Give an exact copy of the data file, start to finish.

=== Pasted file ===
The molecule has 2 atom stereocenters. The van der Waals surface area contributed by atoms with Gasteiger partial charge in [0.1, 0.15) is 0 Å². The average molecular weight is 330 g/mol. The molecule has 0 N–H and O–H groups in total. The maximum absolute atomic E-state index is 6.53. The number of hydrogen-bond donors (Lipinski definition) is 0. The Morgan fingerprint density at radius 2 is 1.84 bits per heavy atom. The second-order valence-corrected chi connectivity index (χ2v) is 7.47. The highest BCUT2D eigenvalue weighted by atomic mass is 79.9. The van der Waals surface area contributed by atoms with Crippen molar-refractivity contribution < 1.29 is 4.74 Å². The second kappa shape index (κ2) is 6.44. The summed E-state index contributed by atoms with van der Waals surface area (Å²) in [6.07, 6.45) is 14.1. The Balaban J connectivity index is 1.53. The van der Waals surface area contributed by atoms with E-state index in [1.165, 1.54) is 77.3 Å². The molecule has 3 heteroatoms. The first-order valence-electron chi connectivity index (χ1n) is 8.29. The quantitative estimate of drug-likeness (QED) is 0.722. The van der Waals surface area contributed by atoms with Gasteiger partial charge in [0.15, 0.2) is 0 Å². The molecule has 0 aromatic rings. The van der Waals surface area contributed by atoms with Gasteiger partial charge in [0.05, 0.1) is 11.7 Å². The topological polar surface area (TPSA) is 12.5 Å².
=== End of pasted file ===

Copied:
The molecule has 2 atom stereocenters. The van der Waals surface area contributed by atoms with Gasteiger partial charge in [0.1, 0.15) is 0 Å². The average molecular weight is 330 g/mol. The molecule has 0 N–H and O–H groups in total. The maximum absolute atomic E-state index is 6.53. The number of hydrogen-bond donors (Lipinski definition) is 0. The Morgan fingerprint density at radius 2 is 1.84 bits per heavy atom. The second-order valence-corrected chi connectivity index (χ2v) is 7.47. The highest BCUT2D eigenvalue weighted by atomic mass is 79.9. The van der Waals surface area contributed by atoms with Crippen molar-refractivity contribution < 1.29 is 4.74 Å². The second kappa shape index (κ2) is 6.44. The summed E-state index contributed by atoms with van der Waals surface area (Å²) in [6.07, 6.45) is 14.1. The Balaban J connectivity index is 1.53. The van der Waals surface area contributed by atoms with E-state index in [1.165, 1.54) is 77.3 Å². The molecule has 3 heteroatoms. The first-order valence-electron chi connectivity index (χ1n) is 8.29. The quantitative estimate of drug-likeness (QED) is 0.722. The van der Waals surface area contributed by atoms with Gasteiger partial charge in [0.15, 0.2) is 0 Å². The molecule has 0 aromatic rings. The van der Waals surface area contributed by atoms with Gasteiger partial charge in [0.05, 0.1) is 11.7 Å². The topological polar surface area (TPSA) is 12.5 Å².